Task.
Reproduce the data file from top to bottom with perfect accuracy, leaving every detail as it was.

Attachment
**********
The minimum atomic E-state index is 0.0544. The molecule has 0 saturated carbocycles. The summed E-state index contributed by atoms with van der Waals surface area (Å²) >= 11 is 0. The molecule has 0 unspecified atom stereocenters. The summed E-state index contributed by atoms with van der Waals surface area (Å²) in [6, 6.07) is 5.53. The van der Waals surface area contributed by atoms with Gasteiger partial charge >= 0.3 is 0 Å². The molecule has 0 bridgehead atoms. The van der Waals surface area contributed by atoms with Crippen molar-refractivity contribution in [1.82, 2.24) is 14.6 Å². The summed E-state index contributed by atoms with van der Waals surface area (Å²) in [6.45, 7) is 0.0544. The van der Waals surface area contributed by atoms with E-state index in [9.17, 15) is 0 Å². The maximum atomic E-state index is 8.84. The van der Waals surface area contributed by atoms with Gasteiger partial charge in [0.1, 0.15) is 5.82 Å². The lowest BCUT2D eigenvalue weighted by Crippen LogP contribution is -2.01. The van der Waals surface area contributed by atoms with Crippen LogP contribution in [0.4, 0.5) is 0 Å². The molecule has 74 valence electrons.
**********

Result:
The minimum atomic E-state index is 0.0544. The molecule has 0 saturated carbocycles. The summed E-state index contributed by atoms with van der Waals surface area (Å²) >= 11 is 0. The molecule has 0 unspecified atom stereocenters. The summed E-state index contributed by atoms with van der Waals surface area (Å²) in [6, 6.07) is 5.53. The van der Waals surface area contributed by atoms with Gasteiger partial charge >= 0.3 is 0 Å². The molecule has 0 bridgehead atoms. The van der Waals surface area contributed by atoms with Crippen molar-refractivity contribution in [1.82, 2.24) is 14.6 Å². The summed E-state index contributed by atoms with van der Waals surface area (Å²) in [6.45, 7) is 0.0544. The van der Waals surface area contributed by atoms with E-state index in [9.17, 15) is 0 Å². The maximum atomic E-state index is 8.84. The van der Waals surface area contributed by atoms with Gasteiger partial charge in [0.1, 0.15) is 5.82 Å². The lowest BCUT2D eigenvalue weighted by Crippen LogP contribution is -2.01. The van der Waals surface area contributed by atoms with Crippen LogP contribution in [0.4, 0.5) is 0 Å². The molecule has 74 valence electrons.